Approaching Stony Creek Ponds

sharp meanders upstream with long boats that have essentially zero rocker, you know what a challenge this can be! Around every corner, the current would catch our bows and try to sweep them away from our intended direction. Up to this point, Jean Marie had endured some good-natured ribbing about being the only kayak in our small group, but it turned out she had the right boat for this segment! She managed to pass us all as we battled the dragon.

After about 4 miles of expending far more effort that any of us would have preferred (except Trixie, who just enjoyed the scenery), we paddled into Stoney Creek Ponds. Our destination was the pond furthest to the northeast where several campsites are located. We first stopped at a campsite at a point on the west side of the pond as we entered, but decided it wasn’t for us. So we headed east across the pond, past the island, to a campsite that had been recommended to us by the ranger we met in the morning. Jackpot! Tons of room, tons of firewood, and a nice beach with a view!

The first order of business was to set up some chairs, grab some beers or other beverages of choice, and take a break from our arduous paddle up the creek.

That accomplished, camp was set up and firewood was gathered. I can’t remember what we had for dinner, but I think we all would have scarfed it down no matter what it was. We had burned some serious calories for the day! Over dinner, we listened to the weather forecast, which called for some rather rainy and windy weather the next day. The day after that called for some cloudiness but less of a chance of rain. It was therefore decided that we would lay claim to this campsite for the next two nights, using the following day as a “down” day with an optional paddle and hike over the Indian Carry to Upper Saranac Lake.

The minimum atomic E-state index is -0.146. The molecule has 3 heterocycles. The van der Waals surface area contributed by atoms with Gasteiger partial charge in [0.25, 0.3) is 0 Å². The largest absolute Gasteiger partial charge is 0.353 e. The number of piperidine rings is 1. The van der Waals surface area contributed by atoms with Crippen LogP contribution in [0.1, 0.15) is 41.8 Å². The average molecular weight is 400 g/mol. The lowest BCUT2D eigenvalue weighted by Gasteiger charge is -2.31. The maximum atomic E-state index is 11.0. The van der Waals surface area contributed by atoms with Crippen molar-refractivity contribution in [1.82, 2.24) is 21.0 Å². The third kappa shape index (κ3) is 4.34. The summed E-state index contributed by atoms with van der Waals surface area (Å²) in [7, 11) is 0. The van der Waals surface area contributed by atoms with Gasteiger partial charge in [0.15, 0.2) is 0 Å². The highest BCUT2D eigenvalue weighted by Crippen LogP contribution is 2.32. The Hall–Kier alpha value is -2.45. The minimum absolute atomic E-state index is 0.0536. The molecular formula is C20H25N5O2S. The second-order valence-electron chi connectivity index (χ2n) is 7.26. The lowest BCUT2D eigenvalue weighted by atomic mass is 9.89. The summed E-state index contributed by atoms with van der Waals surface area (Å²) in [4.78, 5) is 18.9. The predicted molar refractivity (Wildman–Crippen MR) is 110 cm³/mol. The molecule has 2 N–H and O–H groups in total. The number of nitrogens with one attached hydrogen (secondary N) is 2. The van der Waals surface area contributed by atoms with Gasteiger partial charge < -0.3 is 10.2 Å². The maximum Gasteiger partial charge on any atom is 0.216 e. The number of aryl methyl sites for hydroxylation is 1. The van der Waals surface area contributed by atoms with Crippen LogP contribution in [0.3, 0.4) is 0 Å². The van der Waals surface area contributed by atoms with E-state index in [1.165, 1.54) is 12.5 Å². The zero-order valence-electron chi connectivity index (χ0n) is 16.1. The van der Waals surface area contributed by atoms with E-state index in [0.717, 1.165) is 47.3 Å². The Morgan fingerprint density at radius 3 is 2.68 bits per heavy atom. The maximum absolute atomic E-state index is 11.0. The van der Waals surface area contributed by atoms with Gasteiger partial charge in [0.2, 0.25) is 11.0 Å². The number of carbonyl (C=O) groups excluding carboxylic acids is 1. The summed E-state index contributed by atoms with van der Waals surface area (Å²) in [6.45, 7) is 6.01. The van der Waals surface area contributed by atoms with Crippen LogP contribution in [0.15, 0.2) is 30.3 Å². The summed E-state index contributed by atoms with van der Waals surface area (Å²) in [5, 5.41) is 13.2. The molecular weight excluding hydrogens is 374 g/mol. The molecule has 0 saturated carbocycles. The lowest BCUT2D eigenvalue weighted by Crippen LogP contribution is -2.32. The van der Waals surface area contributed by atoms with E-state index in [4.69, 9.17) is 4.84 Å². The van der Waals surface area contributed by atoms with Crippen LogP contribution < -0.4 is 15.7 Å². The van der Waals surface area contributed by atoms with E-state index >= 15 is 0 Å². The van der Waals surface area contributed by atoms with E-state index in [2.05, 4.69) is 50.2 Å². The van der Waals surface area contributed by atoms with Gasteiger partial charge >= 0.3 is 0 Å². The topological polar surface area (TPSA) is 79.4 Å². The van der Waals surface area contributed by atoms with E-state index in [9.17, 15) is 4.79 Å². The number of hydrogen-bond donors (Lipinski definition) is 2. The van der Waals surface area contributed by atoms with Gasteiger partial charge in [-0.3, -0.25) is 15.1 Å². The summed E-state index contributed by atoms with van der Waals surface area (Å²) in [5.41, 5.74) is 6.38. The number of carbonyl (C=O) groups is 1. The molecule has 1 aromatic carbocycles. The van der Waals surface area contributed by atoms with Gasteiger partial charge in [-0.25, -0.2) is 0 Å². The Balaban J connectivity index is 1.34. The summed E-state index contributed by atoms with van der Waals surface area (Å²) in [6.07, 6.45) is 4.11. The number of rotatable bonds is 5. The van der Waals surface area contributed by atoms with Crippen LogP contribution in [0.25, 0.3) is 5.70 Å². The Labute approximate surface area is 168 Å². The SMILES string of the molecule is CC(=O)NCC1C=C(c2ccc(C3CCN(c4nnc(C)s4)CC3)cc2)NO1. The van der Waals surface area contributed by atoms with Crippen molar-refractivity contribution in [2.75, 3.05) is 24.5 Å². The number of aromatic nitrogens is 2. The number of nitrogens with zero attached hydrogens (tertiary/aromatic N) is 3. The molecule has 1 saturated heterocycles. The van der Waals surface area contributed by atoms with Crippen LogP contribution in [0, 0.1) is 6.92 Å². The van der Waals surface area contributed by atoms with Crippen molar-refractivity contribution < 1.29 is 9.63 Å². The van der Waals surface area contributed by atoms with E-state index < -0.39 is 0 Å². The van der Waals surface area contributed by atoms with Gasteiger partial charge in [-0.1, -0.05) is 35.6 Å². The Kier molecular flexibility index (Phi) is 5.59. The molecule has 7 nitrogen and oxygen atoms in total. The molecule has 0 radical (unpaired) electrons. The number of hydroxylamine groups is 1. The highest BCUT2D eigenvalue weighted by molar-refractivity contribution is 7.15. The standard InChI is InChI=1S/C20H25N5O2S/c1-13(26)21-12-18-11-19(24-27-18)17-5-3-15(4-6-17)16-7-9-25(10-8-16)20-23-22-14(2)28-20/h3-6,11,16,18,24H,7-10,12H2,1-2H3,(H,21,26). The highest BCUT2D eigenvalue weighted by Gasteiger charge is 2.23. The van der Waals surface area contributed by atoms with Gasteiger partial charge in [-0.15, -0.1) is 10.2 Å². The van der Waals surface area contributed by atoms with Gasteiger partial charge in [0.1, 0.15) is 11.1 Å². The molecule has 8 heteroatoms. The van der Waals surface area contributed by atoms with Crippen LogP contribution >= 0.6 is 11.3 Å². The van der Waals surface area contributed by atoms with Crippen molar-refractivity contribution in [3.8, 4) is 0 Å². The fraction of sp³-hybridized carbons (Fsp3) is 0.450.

So it was a happy campfire. Cindy and Jean Marie played some cribbage, while Jim, Steve and I traded canoe trip stories. Did I mention that it was a nice campsite with a view? I think I did.

Beach with a view

 

 

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The Gateway to Canoe Country